Throughout northern Australia can be found many spirit-figure paintings from the Dreaming that are said to be the actual ancestral beings rather than the work of any human artist. People inherited these sacred pictures and it has been their responsibility to freshen colours, repair any damage, and repaint them from time to time.
The Wandjina paintings of the Kimberley are believed to be the powerful creator figures themselves – beings who control rain, storms and floods. Their painted images show them as human in form, with large bodies outlined in red, great dark eyes, no mouths and ‘haloes’ of cloud and lightning.
Similarly, Aboriginal people of western Arnhem Land say that their Mimi rock pictures were painted not by humans but by the Mimi spirits. The drawings, usually in red ochre, show elegant, graceful stick-like human figures in action – fighting, running, dancing, leaping and hunting.
The Mimi live in the nooks and crannies of the rocky landscape, coming out at night. They are said to be so thin and frail that they can emerge from their hiding places only when there is no wind, otherwise they would be blown away. The Mimi not only created these lively self-portraits, but also are the Dreaming ancestors who taught people to paint, hunt, dance and compose songs.
Human figure said to be painted by a Mimi spirit – from Kakadu National Park
Rock art is part of a living tradition
Rock pictures are still very important to Aboriginal people, in many different ways. Originally each site belonged to a particular group which had the right of access and the responsibility for looking after the paintings or engravings and for any necessary ceremonies. Many religious images were more than mere pictures. They represented the actual spiritual energy of the creative ancestors and when repainted or retouched in a ritual context their sacred power was released, ensuring that the seasons came at their proper time, plants and animals were in plentiful supply, and children were born.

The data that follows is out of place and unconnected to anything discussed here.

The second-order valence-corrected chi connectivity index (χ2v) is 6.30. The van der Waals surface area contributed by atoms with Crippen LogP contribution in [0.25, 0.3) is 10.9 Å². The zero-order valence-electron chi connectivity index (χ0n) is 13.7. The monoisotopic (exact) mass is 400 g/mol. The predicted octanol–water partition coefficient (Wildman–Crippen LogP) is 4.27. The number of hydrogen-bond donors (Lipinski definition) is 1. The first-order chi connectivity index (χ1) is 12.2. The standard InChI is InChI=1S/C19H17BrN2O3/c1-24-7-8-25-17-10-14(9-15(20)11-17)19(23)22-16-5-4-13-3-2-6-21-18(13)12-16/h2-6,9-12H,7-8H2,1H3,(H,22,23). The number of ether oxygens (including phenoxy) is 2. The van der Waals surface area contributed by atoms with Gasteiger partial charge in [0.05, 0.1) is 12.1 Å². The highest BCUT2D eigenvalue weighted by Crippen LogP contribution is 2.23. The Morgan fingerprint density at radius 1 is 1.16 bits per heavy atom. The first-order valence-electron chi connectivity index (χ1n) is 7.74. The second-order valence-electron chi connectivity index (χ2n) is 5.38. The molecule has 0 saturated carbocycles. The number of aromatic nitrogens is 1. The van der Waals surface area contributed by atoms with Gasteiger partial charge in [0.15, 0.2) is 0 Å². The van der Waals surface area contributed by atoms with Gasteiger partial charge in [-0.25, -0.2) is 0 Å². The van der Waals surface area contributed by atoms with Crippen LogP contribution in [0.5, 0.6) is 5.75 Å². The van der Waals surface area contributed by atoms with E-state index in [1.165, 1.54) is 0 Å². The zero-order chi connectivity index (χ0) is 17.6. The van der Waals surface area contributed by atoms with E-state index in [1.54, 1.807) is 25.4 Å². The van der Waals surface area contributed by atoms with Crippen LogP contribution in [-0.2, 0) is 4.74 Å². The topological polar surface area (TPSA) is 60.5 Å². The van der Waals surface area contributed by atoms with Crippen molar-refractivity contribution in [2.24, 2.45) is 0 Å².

In some areas, such as Arnhem Land and Central Australia, rock painting retains its religious significance. The Warlpiri and Pitjantjatjara people of the deserts still retouch their sacred images for specific ritual purposes. Larry Jakamarra Nelson, a Warlpiri man and teacher of the old traditions who lives at Yuendumu in the Northern Territory, says:
When I look at my tjukurrpa [dreaming] paintings it makes me feel good – happy in kuturu (heart), spirit. Everything is there: all there in the caves, not lost. This is my secret side. This is my home – inside me . . . Our dreaming, secret side – we must hold on to this, like our fathers, looking after it . . . We give to our sons when we die. The sons keep this from their fathers, grandfathers. The sons will remember, they can carry on, not be lost. And it is still there – fathers’ country with rockhole, painted cave . . . The people keep their ceremony things and pictures – they make them new. They bring young boys for learning to the caves – telling the stories, giving the laws from grandfathers’ fathers, learning to do the paintings – tjukurrpa way.
(From the preface to Elaine Godden and Jutta Malnic, Rock Paintings of Aboriginal Australia)
As Larry Jakamarra Nelson indicates, the paintings demonstrate group ownership of sites and country, Aboriginal connections to their land. Even where images are no longer painted or repainted, they can still be very important to Aboriginal people who know the stories and meanings associated with them.
In many parts of Australia, however, the history of the last 200 years has meant the loss of land and of traditional religious beliefs and practices. Nevertheless, the rock paintings and engravings found in these areas still have great symbolic significance to Aboriginal communities. They are regarded as a major link with the past, a part of Aboriginal heritage, a record of Aboriginal history, and a source of identity to present generations of Aboriginal people.